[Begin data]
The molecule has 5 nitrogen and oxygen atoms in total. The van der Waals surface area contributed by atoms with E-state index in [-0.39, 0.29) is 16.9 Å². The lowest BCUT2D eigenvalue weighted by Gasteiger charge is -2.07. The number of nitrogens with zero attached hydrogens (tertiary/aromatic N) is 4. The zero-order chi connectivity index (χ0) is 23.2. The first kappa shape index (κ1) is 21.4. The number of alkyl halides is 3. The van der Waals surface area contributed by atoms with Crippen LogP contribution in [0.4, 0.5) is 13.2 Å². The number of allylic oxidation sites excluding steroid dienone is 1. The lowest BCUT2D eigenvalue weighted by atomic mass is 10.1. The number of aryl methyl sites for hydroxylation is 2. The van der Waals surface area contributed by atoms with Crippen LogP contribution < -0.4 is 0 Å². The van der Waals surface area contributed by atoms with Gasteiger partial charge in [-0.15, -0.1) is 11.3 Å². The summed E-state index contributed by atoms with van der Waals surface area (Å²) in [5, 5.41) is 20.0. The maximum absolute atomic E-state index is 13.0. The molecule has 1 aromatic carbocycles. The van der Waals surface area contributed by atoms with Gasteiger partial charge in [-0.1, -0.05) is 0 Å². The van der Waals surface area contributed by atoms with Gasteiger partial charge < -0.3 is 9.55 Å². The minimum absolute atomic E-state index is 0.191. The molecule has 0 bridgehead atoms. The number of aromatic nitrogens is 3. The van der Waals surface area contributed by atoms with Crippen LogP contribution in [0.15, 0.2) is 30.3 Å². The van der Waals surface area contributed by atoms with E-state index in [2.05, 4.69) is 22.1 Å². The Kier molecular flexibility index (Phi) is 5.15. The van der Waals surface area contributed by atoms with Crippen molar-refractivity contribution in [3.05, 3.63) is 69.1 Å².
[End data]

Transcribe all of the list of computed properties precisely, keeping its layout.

The molecule has 5 nitrogen and oxygen atoms in total. The van der Waals surface area contributed by atoms with E-state index in [-0.39, 0.29) is 16.9 Å². The lowest BCUT2D eigenvalue weighted by Gasteiger charge is -2.07. The number of nitrogens with zero attached hydrogens (tertiary/aromatic N) is 4. The zero-order chi connectivity index (χ0) is 23.2. The first kappa shape index (κ1) is 21.4. The number of alkyl halides is 3. The van der Waals surface area contributed by atoms with Crippen LogP contribution in [0.4, 0.5) is 13.2 Å². The number of allylic oxidation sites excluding steroid dienone is 1. The lowest BCUT2D eigenvalue weighted by atomic mass is 10.1. The number of aryl methyl sites for hydroxylation is 2. The van der Waals surface area contributed by atoms with Crippen LogP contribution < -0.4 is 0 Å². The van der Waals surface area contributed by atoms with Gasteiger partial charge in [-0.15, -0.1) is 11.3 Å². The summed E-state index contributed by atoms with van der Waals surface area (Å²) in [5, 5.41) is 20.0. The maximum absolute atomic E-state index is 13.0. The molecule has 1 aromatic carbocycles. The van der Waals surface area contributed by atoms with Gasteiger partial charge in [-0.1, -0.05) is 0 Å². The van der Waals surface area contributed by atoms with Gasteiger partial charge < -0.3 is 9.55 Å². The minimum absolute atomic E-state index is 0.191. The molecule has 0 bridgehead atoms. The number of aromatic nitrogens is 3. The van der Waals surface area contributed by atoms with Crippen LogP contribution in [0.15, 0.2) is 30.3 Å². The van der Waals surface area contributed by atoms with E-state index in [2.05, 4.69) is 22.1 Å². The Kier molecular flexibility index (Phi) is 5.15. The van der Waals surface area contributed by atoms with Crippen molar-refractivity contribution in [3.05, 3.63) is 69.1 Å².